OCEAN CITY – The stars of Ping-Pong Summer took the time this week to sit down and take in the scenery while they introduced themselves to the media.< ?xml:namespace prefix = o ns = "urn:schemas-microsoft-com:office:office">
The conference was held at the Hilton with select cast and crew of the independent movie now being filmed in Ocean City.
“I can’t tell you how proud we are to have all you here in Ocean City overlooking the Atlantic Ocean … and we are proud of [writer/director] Michael [Tully] being so determined over the course of the last two years to make sure he got to make this movie here in Ocean City where it was written about and where he wanted it to be, and what a great compliment for our community,” Mayor Rick Meehan said to kick the conference off.
Ping-Pong Summer is described by producers as the original Karate Kid meets National Lampoon’s Vacation meets Wild Style.
It is a comedy based in the mid-1980s in Ocean City with a soundtrack and style to match. The plot follows a teen-age boy vacationing in Ocean City who is obsessed with Ping-Pong and hip-hop.
Tully first started working on the script his senior year in high school and has been working on it for the last 20 years. He vacationed regularly with his family in Ocean City growing up.
Academy Award winner Susan Sarandon, who has starred in Dead Man Walking and Thelma and Louise, among other flicks, Lea Thompson, known for her lead role in Back to the Future and television series Caroline in the City, and John Hannah, who starred in The Mummy and television series Spartacus, have committed to the film, among many others.
“This is really exciting, we are in the middle of production right now and things are going really great,” producer George Rush said.
Tully said the mixture of the cast and the good weather so far has the movie well under way and he is excited to be in Ocean City.
“I am really enjoying the script and as long as we don’t get in the way of it I think it will be a great film,” Hannah said.
Thompson, who plays Mrs. Miracle, explained that her sister lives in Baltimore but has never been to Ocean City so she had to do a movie here so her sister could visit and “see the glory” of the town.
“It has been really exciting to get to know this town and appreciate it in all of its intricacies,” she said. “We are really happy to be here, and we really feel your support and appreciate that. It is really a lovely thing to be making a movie and have people acknowledge it and have fun with it.”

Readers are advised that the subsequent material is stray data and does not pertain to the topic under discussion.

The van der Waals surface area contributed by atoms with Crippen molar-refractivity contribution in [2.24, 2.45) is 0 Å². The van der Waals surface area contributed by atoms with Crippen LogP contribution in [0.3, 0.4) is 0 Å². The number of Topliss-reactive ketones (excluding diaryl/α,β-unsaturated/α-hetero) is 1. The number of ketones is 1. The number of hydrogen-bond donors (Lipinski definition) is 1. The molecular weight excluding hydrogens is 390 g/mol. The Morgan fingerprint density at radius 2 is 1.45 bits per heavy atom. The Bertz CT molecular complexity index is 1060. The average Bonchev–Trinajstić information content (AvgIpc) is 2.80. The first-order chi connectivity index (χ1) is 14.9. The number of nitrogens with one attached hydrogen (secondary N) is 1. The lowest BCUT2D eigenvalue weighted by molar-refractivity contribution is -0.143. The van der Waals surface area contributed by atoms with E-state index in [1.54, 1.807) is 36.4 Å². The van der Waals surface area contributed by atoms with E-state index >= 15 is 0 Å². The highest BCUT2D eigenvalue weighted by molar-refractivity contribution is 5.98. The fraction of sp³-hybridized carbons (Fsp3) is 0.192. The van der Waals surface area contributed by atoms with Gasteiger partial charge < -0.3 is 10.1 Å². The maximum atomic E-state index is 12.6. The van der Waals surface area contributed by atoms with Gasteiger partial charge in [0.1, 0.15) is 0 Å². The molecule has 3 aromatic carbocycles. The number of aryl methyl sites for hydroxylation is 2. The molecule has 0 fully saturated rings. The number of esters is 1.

Sarandon, who plays Randi Jammer, said she has been to Ocean City before while she attended school in Washington D.C. She had just arrived and said she was able to visit the neighboring town of Berlin so far but is looking forward to spending more time in Ocean City.
“I am really happy to be here and be back, and everyone has been really sweet,” she said. “I think you will be really happy that you have been so generous because the script is a really sweet and generous story, and it is a nice way to present what you have here that is so special, and I hope we do it justice.”
Before the young members of the cast was introduced, producer Michael Gottwald explained that when he first met Tully to discuss Ping-Pong Summer the initial goal was to find kids from the area to cast and tell the story.
“Only they could give it the genuine flavor that it needed and bring their personality to the part,” he said. “We enacted a plan to scour all of Maryland and Virginia, there about, to find our stars and we did. We came out with some awesome kids.”
Helena Seabrook plays Michelle Miracle, who is the sister of the main character, She is from Maryland and is enjoying her first time in Ocean City.
“There was a flyer in my school for auditions for the movie so I was like ‘ok’, and that is why I am here,” she said. “It has been really fun filming, the script is really funny, and all of the actors are fun to work with.”